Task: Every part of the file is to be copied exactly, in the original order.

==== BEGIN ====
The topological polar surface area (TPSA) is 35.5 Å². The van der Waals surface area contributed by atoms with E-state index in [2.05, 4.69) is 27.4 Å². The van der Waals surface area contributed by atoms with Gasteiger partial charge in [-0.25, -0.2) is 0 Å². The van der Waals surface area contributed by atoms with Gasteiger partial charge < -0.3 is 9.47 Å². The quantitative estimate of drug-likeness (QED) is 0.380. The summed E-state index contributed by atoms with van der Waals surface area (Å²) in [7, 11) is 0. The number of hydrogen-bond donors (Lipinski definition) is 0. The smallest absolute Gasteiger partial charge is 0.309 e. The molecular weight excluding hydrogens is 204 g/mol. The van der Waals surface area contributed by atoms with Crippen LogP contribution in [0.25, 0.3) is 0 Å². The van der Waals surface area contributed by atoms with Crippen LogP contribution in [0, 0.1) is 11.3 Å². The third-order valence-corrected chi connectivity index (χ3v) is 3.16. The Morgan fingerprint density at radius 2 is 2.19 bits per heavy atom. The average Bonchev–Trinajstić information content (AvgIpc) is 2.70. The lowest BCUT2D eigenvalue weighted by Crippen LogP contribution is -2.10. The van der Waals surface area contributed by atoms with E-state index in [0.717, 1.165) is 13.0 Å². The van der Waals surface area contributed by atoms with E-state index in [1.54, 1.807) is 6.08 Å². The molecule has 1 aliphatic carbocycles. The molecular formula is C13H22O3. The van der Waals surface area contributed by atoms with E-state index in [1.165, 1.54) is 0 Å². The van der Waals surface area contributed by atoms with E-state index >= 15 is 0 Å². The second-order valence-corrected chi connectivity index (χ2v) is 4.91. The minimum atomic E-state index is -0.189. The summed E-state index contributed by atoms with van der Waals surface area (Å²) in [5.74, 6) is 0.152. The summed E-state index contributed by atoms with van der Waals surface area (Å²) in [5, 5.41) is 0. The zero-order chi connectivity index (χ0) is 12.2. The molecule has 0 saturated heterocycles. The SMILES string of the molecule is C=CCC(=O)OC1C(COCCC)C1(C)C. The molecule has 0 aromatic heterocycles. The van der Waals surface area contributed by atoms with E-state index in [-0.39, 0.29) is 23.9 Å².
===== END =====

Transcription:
The topological polar surface area (TPSA) is 35.5 Å². The van der Waals surface area contributed by atoms with E-state index in [2.05, 4.69) is 27.4 Å². The van der Waals surface area contributed by atoms with Gasteiger partial charge in [-0.25, -0.2) is 0 Å². The van der Waals surface area contributed by atoms with Gasteiger partial charge < -0.3 is 9.47 Å². The quantitative estimate of drug-likeness (QED) is 0.380. The summed E-state index contributed by atoms with van der Waals surface area (Å²) in [7, 11) is 0. The number of hydrogen-bond donors (Lipinski definition) is 0. The smallest absolute Gasteiger partial charge is 0.309 e. The molecular weight excluding hydrogens is 204 g/mol. The van der Waals surface area contributed by atoms with Crippen LogP contribution in [0.25, 0.3) is 0 Å². The van der Waals surface area contributed by atoms with Crippen LogP contribution in [0, 0.1) is 11.3 Å². The third-order valence-corrected chi connectivity index (χ3v) is 3.16. The Morgan fingerprint density at radius 2 is 2.19 bits per heavy atom. The average Bonchev–Trinajstić information content (AvgIpc) is 2.70. The lowest BCUT2D eigenvalue weighted by Crippen LogP contribution is -2.10. The van der Waals surface area contributed by atoms with E-state index in [0.717, 1.165) is 13.0 Å². The van der Waals surface area contributed by atoms with E-state index in [1.54, 1.807) is 6.08 Å². The molecule has 1 aliphatic carbocycles. The molecular formula is C13H22O3. The van der Waals surface area contributed by atoms with E-state index in [1.165, 1.54) is 0 Å². The van der Waals surface area contributed by atoms with E-state index >= 15 is 0 Å². The second-order valence-corrected chi connectivity index (χ2v) is 4.91. The minimum atomic E-state index is -0.189. The summed E-state index contributed by atoms with van der Waals surface area (Å²) in [5.74, 6) is 0.152. The summed E-state index contributed by atoms with van der Waals surface area (Å²) in [5, 5.41) is 0. The zero-order chi connectivity index (χ0) is 12.2. The molecule has 0 saturated heterocycles. The SMILES string of the molecule is C=CCC(=O)OC1C(COCCC)C1(C)C. The molecule has 0 aromatic heterocycles. The van der Waals surface area contributed by atoms with E-state index in [-0.39, 0.29) is 23.9 Å².